One unexpected thing, on this particular journey, was how difficult it was for me to speak -- though the difficulty didn't stop me from trying (which may have been a mistake). My words either weren't getting out at all or were garbled in transmission. My heart felt like a darkened room in which you know there's furniture but you don't know where it is and you're afraid of tripping over it. I was remembering a time long ago when I'd read a poem by George Seferis to a then-14-year-old student named Stenya, and had asked, "What do you think makes a person write a poem like that?" Stenya replied: "Long long periods of indecision and suffering, when you don't know which life is your own." At times like this I've always remembered that sentence. Standing there under the moon, after writing the date -- 111999 -- I felt the urgency to write something that would be, for me, absolutely real. Something that would be a letter to my loves, living and dead, with our relationships changeless and changing. For my faith in writing is just this, and it applies even more to the writer than to the reader: An honest sentence should look you straight in the eyes and leave you nowhere to hide. Only when we have nowhere left to hide are we true.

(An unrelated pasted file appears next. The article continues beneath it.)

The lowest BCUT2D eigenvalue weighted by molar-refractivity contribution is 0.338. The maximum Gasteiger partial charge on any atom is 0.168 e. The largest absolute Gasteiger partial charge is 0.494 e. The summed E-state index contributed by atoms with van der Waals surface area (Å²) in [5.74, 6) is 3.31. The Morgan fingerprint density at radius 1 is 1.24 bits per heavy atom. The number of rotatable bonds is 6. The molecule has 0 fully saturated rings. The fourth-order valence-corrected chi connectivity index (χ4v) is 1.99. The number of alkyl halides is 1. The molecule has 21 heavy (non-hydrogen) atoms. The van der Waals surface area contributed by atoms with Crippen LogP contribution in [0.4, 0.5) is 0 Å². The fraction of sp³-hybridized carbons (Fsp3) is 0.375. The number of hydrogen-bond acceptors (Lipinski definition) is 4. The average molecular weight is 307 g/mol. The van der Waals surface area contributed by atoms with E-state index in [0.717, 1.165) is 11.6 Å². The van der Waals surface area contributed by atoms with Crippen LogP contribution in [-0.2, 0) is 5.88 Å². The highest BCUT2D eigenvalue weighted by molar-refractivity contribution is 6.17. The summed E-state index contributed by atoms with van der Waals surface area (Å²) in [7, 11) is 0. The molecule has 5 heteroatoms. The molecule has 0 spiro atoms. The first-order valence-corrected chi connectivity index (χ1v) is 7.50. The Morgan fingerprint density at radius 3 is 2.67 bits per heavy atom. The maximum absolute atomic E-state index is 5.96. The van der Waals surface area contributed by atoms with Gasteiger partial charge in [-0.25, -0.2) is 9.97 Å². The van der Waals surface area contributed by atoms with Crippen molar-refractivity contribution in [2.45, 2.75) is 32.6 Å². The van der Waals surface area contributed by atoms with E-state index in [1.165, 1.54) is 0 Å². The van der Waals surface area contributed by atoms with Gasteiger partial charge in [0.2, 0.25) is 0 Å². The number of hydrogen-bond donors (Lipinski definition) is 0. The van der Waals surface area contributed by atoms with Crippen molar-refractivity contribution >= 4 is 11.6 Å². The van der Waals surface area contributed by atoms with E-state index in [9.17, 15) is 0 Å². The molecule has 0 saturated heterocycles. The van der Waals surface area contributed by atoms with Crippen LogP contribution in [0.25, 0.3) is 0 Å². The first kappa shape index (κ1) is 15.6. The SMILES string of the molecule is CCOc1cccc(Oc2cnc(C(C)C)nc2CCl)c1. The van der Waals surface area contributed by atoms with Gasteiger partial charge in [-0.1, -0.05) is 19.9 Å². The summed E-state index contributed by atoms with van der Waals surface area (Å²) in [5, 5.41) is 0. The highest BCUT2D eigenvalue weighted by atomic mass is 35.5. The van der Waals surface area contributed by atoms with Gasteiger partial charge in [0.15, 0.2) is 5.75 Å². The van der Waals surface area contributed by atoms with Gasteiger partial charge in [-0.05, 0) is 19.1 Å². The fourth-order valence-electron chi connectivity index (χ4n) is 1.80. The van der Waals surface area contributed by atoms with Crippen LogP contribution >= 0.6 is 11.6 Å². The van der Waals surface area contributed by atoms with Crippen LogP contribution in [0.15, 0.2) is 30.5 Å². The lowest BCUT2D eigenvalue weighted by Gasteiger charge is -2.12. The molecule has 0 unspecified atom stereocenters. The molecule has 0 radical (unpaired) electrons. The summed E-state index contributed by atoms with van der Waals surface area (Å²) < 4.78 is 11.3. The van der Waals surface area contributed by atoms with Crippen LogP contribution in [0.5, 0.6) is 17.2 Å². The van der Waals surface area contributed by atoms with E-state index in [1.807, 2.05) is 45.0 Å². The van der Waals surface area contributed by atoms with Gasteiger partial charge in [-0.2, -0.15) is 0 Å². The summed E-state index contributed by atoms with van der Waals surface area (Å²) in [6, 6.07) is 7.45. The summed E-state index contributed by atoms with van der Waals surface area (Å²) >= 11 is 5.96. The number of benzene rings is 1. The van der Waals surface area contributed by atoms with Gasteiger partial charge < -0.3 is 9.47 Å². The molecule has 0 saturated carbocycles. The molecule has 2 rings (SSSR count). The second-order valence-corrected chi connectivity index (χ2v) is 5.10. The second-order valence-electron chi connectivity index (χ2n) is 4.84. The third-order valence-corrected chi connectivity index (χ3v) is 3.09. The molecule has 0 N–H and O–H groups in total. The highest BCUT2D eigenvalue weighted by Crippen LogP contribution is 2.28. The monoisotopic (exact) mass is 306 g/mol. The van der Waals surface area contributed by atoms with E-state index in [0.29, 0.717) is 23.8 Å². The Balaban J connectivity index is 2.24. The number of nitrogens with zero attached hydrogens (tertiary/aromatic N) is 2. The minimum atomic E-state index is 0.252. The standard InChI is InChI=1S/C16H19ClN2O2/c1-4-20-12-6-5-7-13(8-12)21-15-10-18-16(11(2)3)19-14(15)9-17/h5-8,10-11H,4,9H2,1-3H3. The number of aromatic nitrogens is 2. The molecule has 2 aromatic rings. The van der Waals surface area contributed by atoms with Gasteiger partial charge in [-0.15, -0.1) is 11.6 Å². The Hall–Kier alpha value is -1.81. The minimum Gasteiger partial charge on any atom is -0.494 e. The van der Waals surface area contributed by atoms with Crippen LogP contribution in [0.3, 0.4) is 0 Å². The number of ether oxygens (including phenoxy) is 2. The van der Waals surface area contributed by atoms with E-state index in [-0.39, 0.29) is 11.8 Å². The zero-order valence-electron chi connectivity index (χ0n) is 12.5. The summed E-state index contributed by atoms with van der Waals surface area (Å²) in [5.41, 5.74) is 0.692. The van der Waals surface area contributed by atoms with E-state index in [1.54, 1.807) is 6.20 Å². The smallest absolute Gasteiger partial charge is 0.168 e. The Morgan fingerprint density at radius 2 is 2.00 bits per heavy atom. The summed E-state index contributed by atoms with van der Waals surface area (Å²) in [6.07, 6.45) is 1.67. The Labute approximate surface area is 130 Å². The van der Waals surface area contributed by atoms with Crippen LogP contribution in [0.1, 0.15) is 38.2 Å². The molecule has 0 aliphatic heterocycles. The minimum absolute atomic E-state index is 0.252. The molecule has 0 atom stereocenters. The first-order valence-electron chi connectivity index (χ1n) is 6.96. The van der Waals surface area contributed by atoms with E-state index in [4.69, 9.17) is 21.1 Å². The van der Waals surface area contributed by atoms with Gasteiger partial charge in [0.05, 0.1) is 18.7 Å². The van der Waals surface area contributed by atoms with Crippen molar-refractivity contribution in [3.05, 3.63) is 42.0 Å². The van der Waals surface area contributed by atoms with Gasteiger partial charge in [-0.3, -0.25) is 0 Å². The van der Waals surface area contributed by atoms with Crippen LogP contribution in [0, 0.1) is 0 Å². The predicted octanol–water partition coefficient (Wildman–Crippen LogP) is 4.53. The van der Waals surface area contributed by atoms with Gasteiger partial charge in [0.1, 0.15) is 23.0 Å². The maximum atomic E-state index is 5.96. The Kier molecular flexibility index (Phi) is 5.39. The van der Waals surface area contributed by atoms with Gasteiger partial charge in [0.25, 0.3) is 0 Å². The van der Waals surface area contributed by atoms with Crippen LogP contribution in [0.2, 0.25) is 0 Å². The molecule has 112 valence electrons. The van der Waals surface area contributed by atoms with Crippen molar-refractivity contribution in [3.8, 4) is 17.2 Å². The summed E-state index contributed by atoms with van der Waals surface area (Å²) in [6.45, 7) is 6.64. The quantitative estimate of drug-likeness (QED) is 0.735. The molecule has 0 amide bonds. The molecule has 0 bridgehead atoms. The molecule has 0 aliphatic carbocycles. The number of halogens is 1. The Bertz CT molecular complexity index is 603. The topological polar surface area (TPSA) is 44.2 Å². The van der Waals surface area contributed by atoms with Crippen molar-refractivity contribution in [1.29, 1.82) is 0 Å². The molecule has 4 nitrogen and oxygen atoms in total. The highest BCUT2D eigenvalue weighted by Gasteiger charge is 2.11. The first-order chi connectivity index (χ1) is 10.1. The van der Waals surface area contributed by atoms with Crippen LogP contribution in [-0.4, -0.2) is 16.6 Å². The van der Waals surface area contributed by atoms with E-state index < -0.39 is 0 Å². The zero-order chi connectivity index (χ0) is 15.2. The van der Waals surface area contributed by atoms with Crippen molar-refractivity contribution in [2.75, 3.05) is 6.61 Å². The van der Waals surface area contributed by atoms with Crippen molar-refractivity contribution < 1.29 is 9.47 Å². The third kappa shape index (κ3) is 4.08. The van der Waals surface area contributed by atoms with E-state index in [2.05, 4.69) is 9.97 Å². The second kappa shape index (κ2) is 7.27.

Slowly three sentences formed within me, and I inscribed them with this punctuation:
The paradoxes are singing --
The truth doesn't take sides --
What is as ruthless as love?
After sunup, Spider led me up a steep slope that he called "Fossil Hill." Everywhere were rocks of every size in which were etched the outlines of ferns, sea shells, tiny fish -- for at one time this desert, these mountains, this mesa, had been the bottom of a sea. How many upheavals, how many apocalypses, had been necessary to change that ocean floor into this mountainous desert?
What is as ruthless as love?
Time is that by which oceans become deserts, which will, one day, again become oceans. And I remembered that the top of Mount Everest, earth's highest point at 29,141 feet, is made of marine limestone. The rock of Everest's peak was molded in the depths of the sea, and through a remorseless inexorable movement of Time that undersea rock made its way high into the air to become a mountaintop. And it hasn't stopped moving. Will it continue up or head back down? Will this happen in moments of cataclysm or in an endless series of earthquakes or both? I remembered that people behave that way too.
And I remembered a fragment of correspondence from my friend Jill. I'd written her last fall about sitting by the banks of the Chattahoochee River in Atlanta when a simple and inescapable sentence said itself to me as though it were the river speaking: Life makes no deals. She'd written: "About 'life makes no deals' -- you really see it when you're in nature. Supreme beauty built out of a remorselessness we'd better not forget. It's the remorselessness that builds the beauty."